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Life at sea was one of opportunity for African Americans in the days of sailing ships, a time when slavery still existed in this country and options ashore fo r freemen were few. Paul C uffe of Massachusetts (1 759-1817) was one man who took advantage of this opportuni ty. Paul was the son of a Native American woman and an Ashanti tribesman from Wes t Africa. His father, Kofi Slocum, had been captured in Africa and brought to America as a slave. Later, he bought his own freedom, and his children were therefore born as free citizens. Slocum was the last name of his father's slave master. Paul refused to use rh at name and instead used C uffe (from Kofi) as his last name to honor his father. Paul was an only teenager when his father died. To earn a living, he went to sea as crew on a whaling ship and cargo ships. Eventually, Paul and his brother John started a business transporting goods in a boar they had built. The business was a great success, and soon the brothers owned a fleer of merchant ships. The shipping business made C uffe one of the wealthies t men in the United Stares, and he used his earnings to help others. H e believed strongly rhar Afri can- and Native Americans should have rhe right to vo te, especially since they had to pay taxes. H e worked to change voting laws in Massachusetts. C uffe also became active in the abolitionist movement, worki ng with other free African Americans to end slavery. H e took free African Americans by ship to settle in Sierra Leone, Africa, to start a colony there-hoping also to end slavery on rhar continent.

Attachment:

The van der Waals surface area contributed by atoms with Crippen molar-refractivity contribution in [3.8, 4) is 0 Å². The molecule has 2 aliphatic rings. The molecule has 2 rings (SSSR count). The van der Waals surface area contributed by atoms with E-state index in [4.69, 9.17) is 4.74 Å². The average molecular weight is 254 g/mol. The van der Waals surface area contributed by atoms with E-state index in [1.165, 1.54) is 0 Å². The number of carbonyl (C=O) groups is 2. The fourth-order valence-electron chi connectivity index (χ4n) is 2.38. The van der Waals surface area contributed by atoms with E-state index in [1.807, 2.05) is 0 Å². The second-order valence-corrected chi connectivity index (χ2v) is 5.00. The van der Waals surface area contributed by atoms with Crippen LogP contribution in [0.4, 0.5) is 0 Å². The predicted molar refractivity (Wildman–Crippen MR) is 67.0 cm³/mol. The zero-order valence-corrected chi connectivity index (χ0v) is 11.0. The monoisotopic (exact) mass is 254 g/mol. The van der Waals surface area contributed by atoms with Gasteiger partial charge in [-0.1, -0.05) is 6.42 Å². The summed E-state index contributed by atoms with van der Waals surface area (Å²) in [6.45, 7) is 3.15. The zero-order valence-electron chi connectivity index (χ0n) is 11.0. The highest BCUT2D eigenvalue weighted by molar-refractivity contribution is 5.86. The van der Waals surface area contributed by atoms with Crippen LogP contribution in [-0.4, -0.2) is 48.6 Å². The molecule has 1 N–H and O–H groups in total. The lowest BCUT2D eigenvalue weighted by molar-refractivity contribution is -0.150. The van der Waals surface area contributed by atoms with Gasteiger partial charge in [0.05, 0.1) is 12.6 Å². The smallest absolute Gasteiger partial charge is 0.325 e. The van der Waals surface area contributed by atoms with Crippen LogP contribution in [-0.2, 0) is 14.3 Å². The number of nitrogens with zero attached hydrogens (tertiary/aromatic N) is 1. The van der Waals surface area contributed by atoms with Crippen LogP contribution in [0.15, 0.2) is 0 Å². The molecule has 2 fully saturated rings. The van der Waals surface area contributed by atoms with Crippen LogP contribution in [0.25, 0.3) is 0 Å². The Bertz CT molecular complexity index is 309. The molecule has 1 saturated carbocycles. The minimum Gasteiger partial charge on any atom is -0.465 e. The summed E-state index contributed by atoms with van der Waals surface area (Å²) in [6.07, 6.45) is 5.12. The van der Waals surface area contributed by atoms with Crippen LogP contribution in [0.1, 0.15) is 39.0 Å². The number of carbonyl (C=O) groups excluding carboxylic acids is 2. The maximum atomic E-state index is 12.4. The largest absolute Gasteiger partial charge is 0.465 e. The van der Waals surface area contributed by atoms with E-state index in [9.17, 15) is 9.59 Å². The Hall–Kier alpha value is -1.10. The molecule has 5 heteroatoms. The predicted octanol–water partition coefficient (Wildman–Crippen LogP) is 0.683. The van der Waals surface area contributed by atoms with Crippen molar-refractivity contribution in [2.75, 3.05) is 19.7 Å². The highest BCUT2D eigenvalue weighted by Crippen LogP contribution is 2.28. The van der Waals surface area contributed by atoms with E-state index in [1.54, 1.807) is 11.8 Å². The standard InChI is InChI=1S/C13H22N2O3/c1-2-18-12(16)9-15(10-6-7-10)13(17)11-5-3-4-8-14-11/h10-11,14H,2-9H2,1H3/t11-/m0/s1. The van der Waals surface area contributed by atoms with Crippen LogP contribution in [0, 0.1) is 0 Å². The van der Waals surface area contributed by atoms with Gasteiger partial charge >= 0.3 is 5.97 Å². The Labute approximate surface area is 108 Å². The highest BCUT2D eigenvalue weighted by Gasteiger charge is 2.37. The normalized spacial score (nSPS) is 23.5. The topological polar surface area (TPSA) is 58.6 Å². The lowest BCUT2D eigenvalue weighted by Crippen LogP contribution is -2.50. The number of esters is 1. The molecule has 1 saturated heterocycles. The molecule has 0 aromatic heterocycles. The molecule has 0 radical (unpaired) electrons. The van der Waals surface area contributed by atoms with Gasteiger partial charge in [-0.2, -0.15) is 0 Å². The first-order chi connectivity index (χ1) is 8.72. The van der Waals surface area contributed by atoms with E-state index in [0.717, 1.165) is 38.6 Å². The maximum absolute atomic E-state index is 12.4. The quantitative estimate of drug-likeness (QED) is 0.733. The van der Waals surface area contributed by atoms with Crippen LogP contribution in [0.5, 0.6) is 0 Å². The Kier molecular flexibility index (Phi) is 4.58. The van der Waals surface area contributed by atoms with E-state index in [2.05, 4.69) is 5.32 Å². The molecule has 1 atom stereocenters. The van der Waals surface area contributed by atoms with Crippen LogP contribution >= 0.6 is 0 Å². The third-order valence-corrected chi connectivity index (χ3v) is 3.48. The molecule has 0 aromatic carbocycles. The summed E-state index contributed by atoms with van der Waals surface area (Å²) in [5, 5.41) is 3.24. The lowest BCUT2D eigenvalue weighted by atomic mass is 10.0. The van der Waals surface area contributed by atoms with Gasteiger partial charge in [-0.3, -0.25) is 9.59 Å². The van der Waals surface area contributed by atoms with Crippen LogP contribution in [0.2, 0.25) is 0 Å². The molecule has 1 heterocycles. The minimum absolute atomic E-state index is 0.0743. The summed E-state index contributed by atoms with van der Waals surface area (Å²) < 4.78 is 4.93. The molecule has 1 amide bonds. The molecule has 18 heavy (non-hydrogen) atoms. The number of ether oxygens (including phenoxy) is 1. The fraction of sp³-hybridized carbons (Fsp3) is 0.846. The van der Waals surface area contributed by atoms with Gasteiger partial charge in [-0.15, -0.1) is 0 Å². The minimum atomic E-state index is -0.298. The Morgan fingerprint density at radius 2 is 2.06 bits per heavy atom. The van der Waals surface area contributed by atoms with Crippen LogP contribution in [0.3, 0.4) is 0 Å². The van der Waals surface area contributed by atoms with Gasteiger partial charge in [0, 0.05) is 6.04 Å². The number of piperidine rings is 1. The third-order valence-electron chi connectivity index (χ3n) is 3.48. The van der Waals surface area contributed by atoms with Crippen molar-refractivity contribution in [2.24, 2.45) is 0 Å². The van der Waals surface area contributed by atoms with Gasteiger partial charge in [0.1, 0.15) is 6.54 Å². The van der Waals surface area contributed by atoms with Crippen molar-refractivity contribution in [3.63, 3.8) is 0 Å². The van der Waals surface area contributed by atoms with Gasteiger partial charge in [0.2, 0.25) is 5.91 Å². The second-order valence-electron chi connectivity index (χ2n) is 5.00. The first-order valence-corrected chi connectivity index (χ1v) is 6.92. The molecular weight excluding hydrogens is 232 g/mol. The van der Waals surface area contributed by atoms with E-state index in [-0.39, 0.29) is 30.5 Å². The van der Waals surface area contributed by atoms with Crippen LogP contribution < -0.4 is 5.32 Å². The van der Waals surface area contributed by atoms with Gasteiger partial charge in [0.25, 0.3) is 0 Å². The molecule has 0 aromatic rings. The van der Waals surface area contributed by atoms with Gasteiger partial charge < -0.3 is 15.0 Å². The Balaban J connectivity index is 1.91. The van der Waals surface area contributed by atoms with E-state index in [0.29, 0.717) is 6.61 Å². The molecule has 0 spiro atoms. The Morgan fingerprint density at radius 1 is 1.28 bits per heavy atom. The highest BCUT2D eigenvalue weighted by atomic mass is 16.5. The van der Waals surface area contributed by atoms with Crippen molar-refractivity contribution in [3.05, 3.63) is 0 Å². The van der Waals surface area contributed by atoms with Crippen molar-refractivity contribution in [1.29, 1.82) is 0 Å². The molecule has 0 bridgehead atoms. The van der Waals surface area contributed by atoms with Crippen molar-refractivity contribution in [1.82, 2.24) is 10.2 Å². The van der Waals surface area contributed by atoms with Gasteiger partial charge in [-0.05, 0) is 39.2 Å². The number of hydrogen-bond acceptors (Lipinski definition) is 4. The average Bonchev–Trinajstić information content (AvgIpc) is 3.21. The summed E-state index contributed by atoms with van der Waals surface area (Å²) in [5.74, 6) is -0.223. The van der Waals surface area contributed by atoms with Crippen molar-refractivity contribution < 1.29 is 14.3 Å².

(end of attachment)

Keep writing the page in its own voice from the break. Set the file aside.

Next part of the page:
For more o n Afri ca n Am ericans at sea, you m ay wa nr to visir Mysric Seapo rr's Exhibi t,

Black Hands Blue Seas: The Maritime Heritage ofAfrican Americans. Th e exhib it runs through M arch 2007 .

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· · ~e fo l)<ar~ jmage of . r/ ,·_, . H a'1pa h' Bu\gess: ·:

Hannah Rebecca Crowell Burgess

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· ., , ' Harm'ah.bf Sandwh'ich .

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· ~!by

Janet. Munro ' .

Throughout much of histo1y, women were not parrictuarly welcome onboard sailing vessels. In fact, in the old days, some men thought that simply having a woman onboard ship was . . unlucky. For them, the only welcome female was a figurehead in :, .: ~- the form of a woman attached under the bowsprit. Some believed . '. that the figure would calm the waters under the ship's hull. · · ;. ·. . ·•

Despite this prejudice, it turned out to be a good thing for the crew of the clipper ship Challenger that Hannah Rebecca Burgess was aboard in 1856. Hannah was the wife of Challenger's captain, William Burgess. On several previous trips, Hannah studied and practiced how to navigate a ship out of sight ofland.

Captain Burgess became sick on a trip around Cape Hom. · This point is the southernmost tip of South America, noted ~ for its ferocious sailing conditions. Hannah stepped in to navigate the ship toward the port of Valparaiso, Chile. Although Captain Burgess died on the three-week journey, Hannah remained in charge until the ship made it safely to port.

Sea History 115 - Summer 2006  

8 Battle Off Flamborough Head: A Pivotal Victory for American Independence, by Joseph F. Callo • 12 Black Hands, BlUe Seas: Paul Cuffe and...

Sea History 115 - Summer 2006  

8 Battle Off Flamborough Head: A Pivotal Victory for American Independence, by Joseph F. Callo • 12 Black Hands, BlUe Seas: Paul Cuffe and...

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